24hr Heart Monitor


ql-heart-monitor

A 24 hr. heart monitor also known as a Holter monitor. This records various electrical activity of the cardiovascular system for at least 24 hours. Since it can be worn during the patient’s regular daily activities, it helps the physician correlate symptoms of dizziness, palpitations or black outs. Since the recording covers a 24 hours continuous basis, holter monitoring is much more likely to detect an abnormal heart rhythm when compared to the EKG.

How the Test is Performed

Electrodes (small conducting patches) are stuck onto your chest and attached to a small recording monitor. You carry the Holter monitor in a pocket or small pouch worn around your neck or waist. The monitor is battery operated.

While you wear the monitor, it records your heart’s electrical activity. You should keep a diary of what activities you do while wearing the monitor. After 24 – 48 hours, you return the monitor to your doctor’s office. The doctor will look at the records and see if there have been any irregular heart rhythms.

It is very important that you accurately record your symptoms and activities so that the doctor can match them with your Holter monitor findings.

How to Prepare for the Test

There is no special preparation for the test. Your doctor will start the monitor. You’ll be told how to replace the electrodes should they fall off or become loose.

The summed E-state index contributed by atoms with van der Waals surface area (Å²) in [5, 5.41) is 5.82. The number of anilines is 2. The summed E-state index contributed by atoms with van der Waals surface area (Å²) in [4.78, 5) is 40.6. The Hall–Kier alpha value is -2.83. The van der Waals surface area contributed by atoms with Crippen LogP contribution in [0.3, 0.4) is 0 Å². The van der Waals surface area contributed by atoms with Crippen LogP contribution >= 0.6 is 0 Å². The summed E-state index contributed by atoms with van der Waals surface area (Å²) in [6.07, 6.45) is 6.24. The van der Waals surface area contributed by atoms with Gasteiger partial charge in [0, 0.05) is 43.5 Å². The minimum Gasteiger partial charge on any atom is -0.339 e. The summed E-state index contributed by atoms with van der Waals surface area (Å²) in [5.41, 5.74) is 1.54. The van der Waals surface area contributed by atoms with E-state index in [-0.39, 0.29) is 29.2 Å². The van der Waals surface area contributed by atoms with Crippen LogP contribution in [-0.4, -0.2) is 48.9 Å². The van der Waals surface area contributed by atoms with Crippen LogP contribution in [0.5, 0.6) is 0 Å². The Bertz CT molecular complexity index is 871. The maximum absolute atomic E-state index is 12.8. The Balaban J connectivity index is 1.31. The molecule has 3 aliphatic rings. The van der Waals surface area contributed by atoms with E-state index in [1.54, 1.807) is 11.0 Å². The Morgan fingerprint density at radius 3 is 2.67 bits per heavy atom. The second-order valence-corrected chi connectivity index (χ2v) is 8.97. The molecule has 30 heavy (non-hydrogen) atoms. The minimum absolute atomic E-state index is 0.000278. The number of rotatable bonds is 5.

Tell your doctor if you are allergic to any tape or other adhesives. Make sure you shower or bathe before you start the test. You will not be able to do so while you are wearing a Holter monitor.

How the Test Will Feel

This is a painless test. However, some people may need to have their chest shaved so the electrodes can stick.
You must keep the monitor close to your body. This may make sleeping difficult for some people.
You should continue your normal activities while wearing the monitor.

Why the Test is Performed

Holter monitoring is used to determine how the heart responds to normal activity. The monitor may also be used:

  • After a heart attack
  • To diagnose heart rhythm problems
  • When starting a new heart medicine

It may be used to diagnose:

  • Atrial fibrillation/flutter
  • Multifocal atrial tachycardia
  • Palpitations
  • Paroxysmal supraventricular tachycardia
  • Reasons for fainting
  • Slow heart rate (bradycardia)
  • Ventricular tachycardia